13 Investigates: Mayor Turner says no connection between breakfast meeting, campaign donations and city insurance contract

HOUSTON, Texas (KTRK) -- Houston's Four Seasons hotel has a pretty pricey breakfast, but the big money on February 16, 2016, had nothing to do with the $19 egg breakfast. Emails from Houston City Hall show Mayor Sylvester Turner was at the Four Seasons that morning with the then-CEO of Kelsey-Seybold, the health clinic's marketing director and their city lobbyist for a breakfast meeting at 8 in the morning.

By 9 a.m., the meeting was over and an email from the lobbyist to the mayor's secretary says it "went very well."

Your Turn: 13 Investigates makes it easy to find out who's funding 2019 mayoral election: click here to see the database of contributions to the 2019 mayoral race

The day went well for the Mayor's campaign, too. City records show on that very day the mayor's campaign reported $81,350 in donations from more than 120 Kelsey-Seybold doctors and executives. The campaign could've received the checks anytime between when Turner was sworn in and when he ate with the Kelsey team. When 13 Investigates looked the donor's names up in city databases, we found 87 percent of them had never given to a city political candidate ever before.

Michael Wynne, a former Assistant U.S. Attorney described the donations as "very, very unusual." Wynne is a former federal prosecutor who handled cases dealing with campaign donations. He now works to defend people accused of breaking those laws. He's not supporting anyone in Houston's mayoral race.

After reviewing the donations, Wynne told 13 Investigates, "In this instance, the number of people who had never been involved in the political circus whatsoever, all of a sudden decide to get involved. I think it's something that demands a little more scrutiny."

13 Investigates sent letters to nearly 100 of the Kelsey-Seybold doctors and executives, but that didn't yield answers about why so many decided to give. Follow up calls to 15 of them and the former CEO didn't either. Four of them flat out hung up on us; others said they couldn't remember details.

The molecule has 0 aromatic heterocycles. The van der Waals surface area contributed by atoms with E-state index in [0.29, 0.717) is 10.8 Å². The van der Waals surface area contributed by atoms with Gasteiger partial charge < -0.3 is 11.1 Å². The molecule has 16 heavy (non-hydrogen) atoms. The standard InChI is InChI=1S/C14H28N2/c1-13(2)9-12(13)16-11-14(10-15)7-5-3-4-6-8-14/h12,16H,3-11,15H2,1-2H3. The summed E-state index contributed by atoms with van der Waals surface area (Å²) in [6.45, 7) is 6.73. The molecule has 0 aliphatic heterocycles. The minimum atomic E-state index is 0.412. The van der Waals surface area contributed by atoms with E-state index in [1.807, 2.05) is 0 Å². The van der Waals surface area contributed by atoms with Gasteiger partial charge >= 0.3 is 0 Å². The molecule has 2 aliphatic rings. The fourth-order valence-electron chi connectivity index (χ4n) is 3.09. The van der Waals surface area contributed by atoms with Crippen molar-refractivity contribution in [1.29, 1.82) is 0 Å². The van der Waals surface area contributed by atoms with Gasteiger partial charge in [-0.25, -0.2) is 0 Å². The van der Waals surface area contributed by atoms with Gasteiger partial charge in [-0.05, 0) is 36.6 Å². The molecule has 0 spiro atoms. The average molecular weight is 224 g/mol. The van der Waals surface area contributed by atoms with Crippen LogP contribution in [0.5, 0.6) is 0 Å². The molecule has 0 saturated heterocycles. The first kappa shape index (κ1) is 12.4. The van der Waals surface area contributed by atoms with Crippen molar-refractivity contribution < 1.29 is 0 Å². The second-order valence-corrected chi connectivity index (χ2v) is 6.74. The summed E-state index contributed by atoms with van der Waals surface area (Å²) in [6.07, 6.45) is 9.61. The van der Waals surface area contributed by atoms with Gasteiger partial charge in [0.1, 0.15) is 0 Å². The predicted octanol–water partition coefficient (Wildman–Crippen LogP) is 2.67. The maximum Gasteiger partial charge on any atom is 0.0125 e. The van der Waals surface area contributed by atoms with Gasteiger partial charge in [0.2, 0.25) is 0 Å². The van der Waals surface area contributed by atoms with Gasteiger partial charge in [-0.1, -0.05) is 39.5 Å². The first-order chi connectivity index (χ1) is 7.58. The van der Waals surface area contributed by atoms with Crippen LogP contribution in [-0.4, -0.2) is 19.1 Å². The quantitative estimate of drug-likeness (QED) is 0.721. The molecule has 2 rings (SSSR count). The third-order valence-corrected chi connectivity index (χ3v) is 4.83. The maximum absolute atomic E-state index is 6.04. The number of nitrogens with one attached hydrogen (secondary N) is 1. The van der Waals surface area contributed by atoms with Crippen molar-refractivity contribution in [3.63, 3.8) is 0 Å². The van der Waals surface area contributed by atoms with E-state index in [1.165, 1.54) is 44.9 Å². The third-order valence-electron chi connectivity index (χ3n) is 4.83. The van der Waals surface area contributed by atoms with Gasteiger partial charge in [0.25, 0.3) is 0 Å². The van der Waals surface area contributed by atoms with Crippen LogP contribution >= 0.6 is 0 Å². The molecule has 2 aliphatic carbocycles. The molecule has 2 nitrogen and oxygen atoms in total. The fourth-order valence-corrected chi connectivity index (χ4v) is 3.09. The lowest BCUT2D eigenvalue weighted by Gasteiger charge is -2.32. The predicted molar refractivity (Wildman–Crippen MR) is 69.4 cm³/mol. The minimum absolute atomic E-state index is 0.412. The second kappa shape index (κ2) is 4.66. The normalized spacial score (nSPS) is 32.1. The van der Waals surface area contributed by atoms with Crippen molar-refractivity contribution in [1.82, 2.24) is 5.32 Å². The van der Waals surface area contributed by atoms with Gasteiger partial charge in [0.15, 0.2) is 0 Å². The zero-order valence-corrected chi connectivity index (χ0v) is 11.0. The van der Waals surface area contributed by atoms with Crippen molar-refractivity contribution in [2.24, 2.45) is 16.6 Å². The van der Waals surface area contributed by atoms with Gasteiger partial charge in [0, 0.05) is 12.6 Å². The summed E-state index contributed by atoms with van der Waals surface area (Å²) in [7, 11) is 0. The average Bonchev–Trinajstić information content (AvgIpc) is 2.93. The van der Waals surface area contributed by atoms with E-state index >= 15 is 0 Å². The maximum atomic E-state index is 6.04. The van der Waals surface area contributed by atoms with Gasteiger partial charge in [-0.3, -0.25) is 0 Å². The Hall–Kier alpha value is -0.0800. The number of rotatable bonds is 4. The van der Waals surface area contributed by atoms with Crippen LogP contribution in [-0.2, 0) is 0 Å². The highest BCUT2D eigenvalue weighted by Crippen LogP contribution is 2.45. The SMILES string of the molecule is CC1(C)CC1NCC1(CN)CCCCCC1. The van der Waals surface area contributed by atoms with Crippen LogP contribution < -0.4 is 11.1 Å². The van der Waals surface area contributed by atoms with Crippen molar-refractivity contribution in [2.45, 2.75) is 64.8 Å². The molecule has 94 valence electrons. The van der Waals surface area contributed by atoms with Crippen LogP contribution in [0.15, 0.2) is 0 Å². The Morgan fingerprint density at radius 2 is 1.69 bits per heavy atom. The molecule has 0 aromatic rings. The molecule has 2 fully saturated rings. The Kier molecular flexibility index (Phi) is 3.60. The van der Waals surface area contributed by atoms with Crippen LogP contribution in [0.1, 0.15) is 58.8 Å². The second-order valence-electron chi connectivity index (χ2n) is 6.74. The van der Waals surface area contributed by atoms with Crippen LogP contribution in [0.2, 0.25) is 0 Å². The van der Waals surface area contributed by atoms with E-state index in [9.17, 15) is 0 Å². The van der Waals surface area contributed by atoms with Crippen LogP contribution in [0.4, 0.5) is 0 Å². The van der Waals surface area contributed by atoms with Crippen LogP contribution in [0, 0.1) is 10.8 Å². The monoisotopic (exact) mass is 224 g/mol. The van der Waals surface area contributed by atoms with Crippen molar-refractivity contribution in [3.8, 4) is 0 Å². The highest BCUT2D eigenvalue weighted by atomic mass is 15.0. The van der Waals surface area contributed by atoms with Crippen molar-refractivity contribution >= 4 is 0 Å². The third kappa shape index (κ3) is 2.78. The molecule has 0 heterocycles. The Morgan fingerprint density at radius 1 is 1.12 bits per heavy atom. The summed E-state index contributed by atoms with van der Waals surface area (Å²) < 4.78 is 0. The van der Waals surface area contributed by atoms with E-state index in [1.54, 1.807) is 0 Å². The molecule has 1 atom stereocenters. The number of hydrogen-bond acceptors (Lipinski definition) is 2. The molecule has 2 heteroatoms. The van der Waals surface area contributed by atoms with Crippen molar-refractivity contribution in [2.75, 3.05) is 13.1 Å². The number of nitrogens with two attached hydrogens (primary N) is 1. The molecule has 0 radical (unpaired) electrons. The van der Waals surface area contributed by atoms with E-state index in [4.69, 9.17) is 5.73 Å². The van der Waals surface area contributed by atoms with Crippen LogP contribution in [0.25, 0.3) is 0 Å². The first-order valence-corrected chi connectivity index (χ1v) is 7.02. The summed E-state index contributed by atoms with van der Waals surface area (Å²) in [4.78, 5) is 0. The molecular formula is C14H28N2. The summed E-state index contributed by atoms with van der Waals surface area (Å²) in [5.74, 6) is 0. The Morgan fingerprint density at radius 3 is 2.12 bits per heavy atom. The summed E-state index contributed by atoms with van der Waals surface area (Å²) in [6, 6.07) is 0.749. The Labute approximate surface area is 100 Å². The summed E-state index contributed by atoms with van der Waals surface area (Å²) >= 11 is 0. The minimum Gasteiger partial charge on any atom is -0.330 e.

When we turned to Kelsey-Seybold, its spokesperson said the company wanted to respect their employees' privacy regarding personal donations but told us, "In 2016, a number of Kelsey-Seybold employees made personal contributions to the newly elected Mayor's campaign. Our employees have the right to donate their personal funds to a candidate, charity, or cause of their choice. I cannot speak to the process regarding how the campaign staff documents or reports donations."

It's more than just 120 checks - it's the timing. On the morning of that Four Seasons breakfast, Mayor Turner was just six weeks into his job. He wasn't running again for more than three years, but the city did have a decision to make about its employee health care contract. The city used CIGNA - and CIGNA used Kelsey Seybold as a provider for many city employees. Cigna's Houston market executive called Kelsey "a major partner" in one of the city emails obtained by 13 Investigates.

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At some point in the mayor's first term, the city had to either ask health insurance companies nationwide to bid on Houston's insurance plan or extend the current contract without bids.

In May 2016, a few months after the Four Seasons breakfast, the city's human resources director wrote in an email obtained by 13 Investigates that she was "working on information to present to the administration as to how 'he' would like for us to proceed." The mayor's office later confirmed on her behalf the "he" was Mayor Turner.

Ultimately, the city decided to extend the Cigna contract on July 28, 2016, without the city asking anyone else to compete. Houston didn't just extend the no-bid big dollar deal for one year, but for two. City records show it extended the contract for two years to lock in premiums and Cigna's commitment to try and cut costs.

The mayor's current political opponents think the timing of the donations and the deal stink. Bill King told us, "I just don't believe in those kinds of coincidences."

Tony Buzbee added, "I think anybody just looks at those basic facts, it raises really serious questions. Did we get the best deal? Did we, are we going to be paying the best premiums? When business is done like that, I think the city loses."

Looking over the list of donations, King told us, "You've got this extraordinary event of 128 people ... deciding to get, make these, really, an unusually large contribution in the aggregate and then it just happens to be months before the contracts renewed."

As for any connection with that breakfast months earlier or the donations from Kelsey Seybold employees reported on the same day and the contract, the mayor's campaign and city office says there is none. A campaign spokesperson told 13 Investigates "Kelsey Seybold would likely have worked with any carrier chosen by the city. Mayor Turner takes campaign finance laws seriously and follows both the letter and the spirit of the law. The suggestion that there is any cause and effect between campaign donations and city contracts is completely untrue - it is part of a false narrative driven by political candidates to gain an advantage in their campaigns."

In addition to the employee donations to Mayor Turner's campaign, records show Kelsey-Seybold gave a $50,000 donation that went to Turner's inaugural celebration weeks before the breakfast. The mayor's re-election campaign also reported a $5,000 donation from Kelsey two months after the Cigna contract was extended.

Cigna still has the city health care contract. The company won a new one in 2019 - this round with competitive bidding.
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